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Playing Since: 2004
Experience Level: Novice
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Occupation: a c tech
3 banjos in my collection , all starter banjos one from my aunt from 15 years ago , got one for christmas, and one online from bonus points through my job , all are low end instruments but gotta start somewhere. i do have my eye on one at the music store its an epaphone can anyone spell that for me anyways it sounds so much more clear and has a good not so sharp tone , theres a gibson hangin around there to i just want to make the right decision on purchasing a good quality banjo that sounds great i just cant seem to get the tone out of those others i feel sounds good.
Flatt & Scruggs , Steve Martin , Gary Bisquit Davis, and MEAN MARY
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Last Visit 5/17/2013
t ableture may not be the best way to learn
Saturday, May 12, 2012 @8:39:06 PM
i have been using tableture to learn a few songs only thing is i find my self having trouble keeping time with the rest of the music i think i should focus more on timig than just learning a song by finger placement. i have started using ross nickersons books and have learned so much more than i thought i knew. now if i only had some jam sessions with some others i think i might be on my way to stardum, ha . does anyone have any advice on this if so let me hear from you
on “t ableture may not be the best way to learn”
Sunday, May 13, 2012 @4:20:32 AM
Playing from tab will definitely hold you back. It's important to get the melody in your head and be able to play from that as soon as you can. However, I do use tab a lot to figure out what I want to do with a tune. It helps me analyze and capture what I am hearing and how I'd like to translate that into an arrangement. After I have the tune in my head, I don't use the tab -- unless it's to remind me how I want to play the tune after a long time away from it. And that happens often to the tunes we play at contra dances. Keep experimenting to learn how you learn best.
Sunday, May 13, 2012 @6:46:51 AM
Bobby: As you move forward on the road you will find that there really is no one way of learning that meets all of your needs. The Murphy method is good to help ear training. Ross Nickerson's approach is good. And just working with tab is important for at least the following reason. As you progress you are going to want to learn some of the neat licks that guys like JD Crowe and Scruggs play. Working them out by ear is possible, but sitting down with the tab will take hours off your learning curve.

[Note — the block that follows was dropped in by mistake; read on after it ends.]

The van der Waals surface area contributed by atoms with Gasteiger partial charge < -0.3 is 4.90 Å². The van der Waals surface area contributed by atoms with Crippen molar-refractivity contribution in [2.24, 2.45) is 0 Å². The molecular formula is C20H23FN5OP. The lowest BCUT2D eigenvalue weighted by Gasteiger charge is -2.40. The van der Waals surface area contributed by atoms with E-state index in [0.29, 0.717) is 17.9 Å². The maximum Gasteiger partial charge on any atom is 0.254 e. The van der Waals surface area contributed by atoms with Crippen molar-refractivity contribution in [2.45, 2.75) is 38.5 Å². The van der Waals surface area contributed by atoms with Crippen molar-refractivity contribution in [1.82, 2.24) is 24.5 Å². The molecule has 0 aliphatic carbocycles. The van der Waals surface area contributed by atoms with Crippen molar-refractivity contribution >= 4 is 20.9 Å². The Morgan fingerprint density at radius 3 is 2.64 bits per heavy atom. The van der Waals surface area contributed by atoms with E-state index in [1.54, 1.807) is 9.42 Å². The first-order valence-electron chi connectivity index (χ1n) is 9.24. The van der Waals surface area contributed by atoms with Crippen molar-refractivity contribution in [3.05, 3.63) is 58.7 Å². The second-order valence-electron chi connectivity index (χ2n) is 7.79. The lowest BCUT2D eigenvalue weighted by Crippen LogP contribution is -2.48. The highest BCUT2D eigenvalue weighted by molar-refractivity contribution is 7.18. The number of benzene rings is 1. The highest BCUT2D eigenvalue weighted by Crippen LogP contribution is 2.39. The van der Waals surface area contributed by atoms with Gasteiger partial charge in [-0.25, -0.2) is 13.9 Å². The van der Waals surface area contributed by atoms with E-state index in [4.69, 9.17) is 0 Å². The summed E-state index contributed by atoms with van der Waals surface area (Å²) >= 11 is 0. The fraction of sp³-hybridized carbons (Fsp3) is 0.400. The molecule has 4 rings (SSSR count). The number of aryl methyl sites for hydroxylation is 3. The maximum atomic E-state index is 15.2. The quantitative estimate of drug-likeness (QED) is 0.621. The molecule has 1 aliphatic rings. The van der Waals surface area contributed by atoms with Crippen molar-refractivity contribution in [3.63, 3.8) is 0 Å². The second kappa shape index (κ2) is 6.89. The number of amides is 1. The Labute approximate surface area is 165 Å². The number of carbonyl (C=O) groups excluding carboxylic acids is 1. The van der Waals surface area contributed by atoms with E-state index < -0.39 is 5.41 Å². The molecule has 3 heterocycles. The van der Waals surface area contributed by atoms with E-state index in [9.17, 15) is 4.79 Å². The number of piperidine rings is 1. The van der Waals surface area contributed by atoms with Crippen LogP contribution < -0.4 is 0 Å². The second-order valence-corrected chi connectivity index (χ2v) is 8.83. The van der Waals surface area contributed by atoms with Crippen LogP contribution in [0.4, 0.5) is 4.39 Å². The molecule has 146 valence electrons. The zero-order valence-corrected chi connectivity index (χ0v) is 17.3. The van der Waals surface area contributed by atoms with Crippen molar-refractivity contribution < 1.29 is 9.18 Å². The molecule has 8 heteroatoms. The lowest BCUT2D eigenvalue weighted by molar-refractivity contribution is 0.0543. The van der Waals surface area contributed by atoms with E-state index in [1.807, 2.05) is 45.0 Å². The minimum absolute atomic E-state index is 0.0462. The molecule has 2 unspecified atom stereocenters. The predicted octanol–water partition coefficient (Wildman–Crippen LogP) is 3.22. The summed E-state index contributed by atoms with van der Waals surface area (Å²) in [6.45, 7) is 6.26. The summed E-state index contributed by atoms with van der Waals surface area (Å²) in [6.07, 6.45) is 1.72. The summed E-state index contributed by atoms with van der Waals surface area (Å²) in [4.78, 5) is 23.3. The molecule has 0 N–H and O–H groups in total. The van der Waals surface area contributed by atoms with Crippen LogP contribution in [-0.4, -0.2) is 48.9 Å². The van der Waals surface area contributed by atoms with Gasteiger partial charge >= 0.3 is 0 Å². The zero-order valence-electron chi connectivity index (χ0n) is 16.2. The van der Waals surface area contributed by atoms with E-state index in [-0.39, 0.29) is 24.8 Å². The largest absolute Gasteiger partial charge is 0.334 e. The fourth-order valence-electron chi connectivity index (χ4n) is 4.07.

So don't discard any one method - use them all. They are tools. You wouldn't go out on a job with just one wrench in your tool box. Think of it in that sense.
Good luck. Wayne in Maryland
Sunday, May 13, 2012 @7:03:39 AM
Bobby: I just re-read your message. You are having trouble with timing. I've been there.
What I have found most helpful is using Tabledit - the program that lets you read TAB. Sorry to take you back to TAB. Tabledit lets you play the song back at as slow a speed as you'd like. Other programs do the same thing, for example Amazing Slow Downer - lets you slow down any recorded song. Play along with the song your working on at a slow pace. Sometime playing slow is a real pain (yea, we all want to play songs lightning fast) but getting the timing right for fast playing is dependent on you getting it right at a slow pace first. Playing along s l o w l y will help you to identify where you are missing your timing. By the way - one way to improve your playing (to get to that lightning fast speed) is to use one of these slow downer programs and start off where you are comfortable, get good at playing there, and then start to slowly increase the tempo.
Also you should have a good understanding of music notation - know how to count out quarter notes, eight notes etc. It gets complicated sometimes. This is a part of reading music (theory) that a banjo player shouldn't overlook. If you have a friend who is a musician and has studied (taken lessons) ask him/her to help you understand this. A teacher would be better, but we all don't have that available to us. Find someone that plays the drums would be especially helpful if they have the patience to sit down and work with you. Having a metronome (lots of free ones on line for computer or as apps) is a big help with your timing.
Again, good luck. Wayne
Sunday, May 13, 2012 @9:49:05 PM
thanks Wayne i think the metronome will be a big help , i just get frustrated because i want to pick up the bajo and play without being hindered by my fumble fingers. i have a tabedit program that i use and it has helped a lot because i can slow it down to a reasonable playing speed. i have figured out that if i get the melody a few times i can do a lot better but i dont finish out one song because i want to move on . i know a lot of peices of them i guess i should finish one before starting another. it helps a lot to talk and ask advice from others and thamk you so much for helping me. a metronome will be the next item on my list
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